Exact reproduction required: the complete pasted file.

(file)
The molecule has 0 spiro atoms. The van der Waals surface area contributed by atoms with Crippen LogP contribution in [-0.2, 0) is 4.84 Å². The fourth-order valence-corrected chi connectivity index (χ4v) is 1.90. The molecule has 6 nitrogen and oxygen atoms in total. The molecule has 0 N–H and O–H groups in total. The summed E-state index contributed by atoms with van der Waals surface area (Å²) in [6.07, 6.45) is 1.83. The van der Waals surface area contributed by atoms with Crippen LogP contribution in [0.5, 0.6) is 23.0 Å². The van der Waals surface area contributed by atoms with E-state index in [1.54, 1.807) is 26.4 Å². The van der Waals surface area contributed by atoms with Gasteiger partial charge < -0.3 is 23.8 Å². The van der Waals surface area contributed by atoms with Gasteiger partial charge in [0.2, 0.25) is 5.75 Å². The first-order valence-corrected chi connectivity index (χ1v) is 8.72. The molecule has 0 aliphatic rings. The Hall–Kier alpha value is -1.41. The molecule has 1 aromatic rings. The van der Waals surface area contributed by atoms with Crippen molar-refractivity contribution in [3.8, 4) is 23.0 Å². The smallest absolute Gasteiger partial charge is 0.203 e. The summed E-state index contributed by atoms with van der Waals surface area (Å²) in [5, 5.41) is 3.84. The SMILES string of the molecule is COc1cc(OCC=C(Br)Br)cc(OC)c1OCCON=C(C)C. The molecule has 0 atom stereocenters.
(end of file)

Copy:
The molecule has 0 spiro atoms. The van der Waals surface area contributed by atoms with Crippen LogP contribution in [-0.2, 0) is 4.84 Å². The fourth-order valence-corrected chi connectivity index (χ4v) is 1.90. The molecule has 6 nitrogen and oxygen atoms in total. The molecule has 0 N–H and O–H groups in total. The summed E-state index contributed by atoms with van der Waals surface area (Å²) in [6.07, 6.45) is 1.83. The van der Waals surface area contributed by atoms with Crippen LogP contribution in [0.5, 0.6) is 23.0 Å². The van der Waals surface area contributed by atoms with E-state index in [1.54, 1.807) is 26.4 Å². The van der Waals surface area contributed by atoms with Gasteiger partial charge < -0.3 is 23.8 Å². The van der Waals surface area contributed by atoms with Gasteiger partial charge in [0.2, 0.25) is 5.75 Å². The first-order valence-corrected chi connectivity index (χ1v) is 8.72. The molecule has 0 aliphatic rings. The Hall–Kier alpha value is -1.41. The molecule has 1 aromatic rings. The van der Waals surface area contributed by atoms with Crippen molar-refractivity contribution in [3.8, 4) is 23.0 Å². The smallest absolute Gasteiger partial charge is 0.203 e. The summed E-state index contributed by atoms with van der Waals surface area (Å²) in [5, 5.41) is 3.84. The SMILES string of the molecule is COc1cc(OCC=C(Br)Br)cc(OC)c1OCCON=C(C)C. The molecule has 0 atom stereocenters.